The human body is a marvelous and fascinating vessel that comes in different sizes, shapes and colors. Everyone is uniquely made and yet many strive to have the perfect body. Thinking of the perfect body we would think of a person that is a body builder. A body builder is known to have a sculpted chest, chiseled biceps and washboard abs. Body builder must train dirty and eat clean to create the perfect body.
Ear Hustle 411 had the opportunity to interview one of Chicago’s own body builder Andre Johnson. He gives us the exclusive on how he began his body building career, eating healthy and the goals he wants to achieve as a body builder. Check out the interview below.
Ear Hustle 411 is excited to be interviewing our first professional body builder? Can you share with our reader who you are and where you are from?
I’m Andre Johnson from Chicago, IL, born and raised on the Westside of Chicago. I’m 6’2 and Male Physique IFBB Pro.
When thinking of body building one would think of diet and nutrition. How important is nutrition and did you have to make any major adjustment to your diet?
Nutrition is very important part of body building. It is about 80% of what is needed to obtain the perfect physique. I have competed in five different competitions. I turned Pro after competing in my fifth show in Pittsburg, PA, August 29, 2014. Every show is a challenge. Based on my body composition my diet is changed and adjusted to enhance and reflect what my body needs in order to display my best Physique. For instance when I am a few weeks away from competing, my diet mainly consists of fish, green veggies, and eggs. Carbs are completely eliminated from my diet.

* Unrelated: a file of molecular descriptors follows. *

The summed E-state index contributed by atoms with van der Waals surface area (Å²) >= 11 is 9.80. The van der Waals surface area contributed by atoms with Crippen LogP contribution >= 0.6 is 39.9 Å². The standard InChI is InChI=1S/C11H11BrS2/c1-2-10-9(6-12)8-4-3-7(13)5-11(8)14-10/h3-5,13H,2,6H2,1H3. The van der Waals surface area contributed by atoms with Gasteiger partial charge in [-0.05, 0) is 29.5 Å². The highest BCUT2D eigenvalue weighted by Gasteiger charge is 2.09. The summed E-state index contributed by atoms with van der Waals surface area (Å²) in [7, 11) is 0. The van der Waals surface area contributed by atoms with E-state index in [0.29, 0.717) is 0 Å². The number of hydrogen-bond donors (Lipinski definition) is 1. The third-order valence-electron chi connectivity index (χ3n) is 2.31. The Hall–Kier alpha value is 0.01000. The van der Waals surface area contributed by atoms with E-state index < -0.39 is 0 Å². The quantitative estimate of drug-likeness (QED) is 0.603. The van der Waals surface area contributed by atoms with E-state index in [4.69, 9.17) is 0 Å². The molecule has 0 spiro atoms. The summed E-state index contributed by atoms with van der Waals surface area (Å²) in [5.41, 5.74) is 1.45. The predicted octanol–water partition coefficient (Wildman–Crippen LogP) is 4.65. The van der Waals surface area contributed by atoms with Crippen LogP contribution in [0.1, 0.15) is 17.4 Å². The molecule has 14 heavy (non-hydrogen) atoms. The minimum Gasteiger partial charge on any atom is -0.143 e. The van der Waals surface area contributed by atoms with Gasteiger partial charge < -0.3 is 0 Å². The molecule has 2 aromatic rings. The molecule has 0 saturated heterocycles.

Who are the person/ people that inspired you to start your bodybuilding journey? Why?
All my life I have been very active in sports, and I have always worked out to maintain a fit and healthy body. One of my good friends, of whom is my coach, trainer, and nutritionist, Mandus Buckus, is actually the person that introduced me to the sport of Body Building. For years I would see Mandus at XSport Fitness preparing to compete. I must admit it mesmerized me to see how he was able to completely change his body weekly. I remember we would talk and he would always say how he thought I would do well and after about 2 years back and forth, he convinced me to compete. I hired him as my trainer and I am so thankful that I did.
Congratulations on being accepted into the International Federation of Body Building (IFBB) Professional League. What are some goals that you want to complete as a professional body builder?
Thank you, I appreciate that. My number 1 goal was to turn Pro. I did that, now my goal is to become an Olympian. I want the opportunity to go to Las Vegas, NV and compete in Mr. Olympia.
Body Building is known as more of a male sport; however more women are starting to participate in the sport as well. What are your thoughts on female body builders and do you think it makes them unfeminine?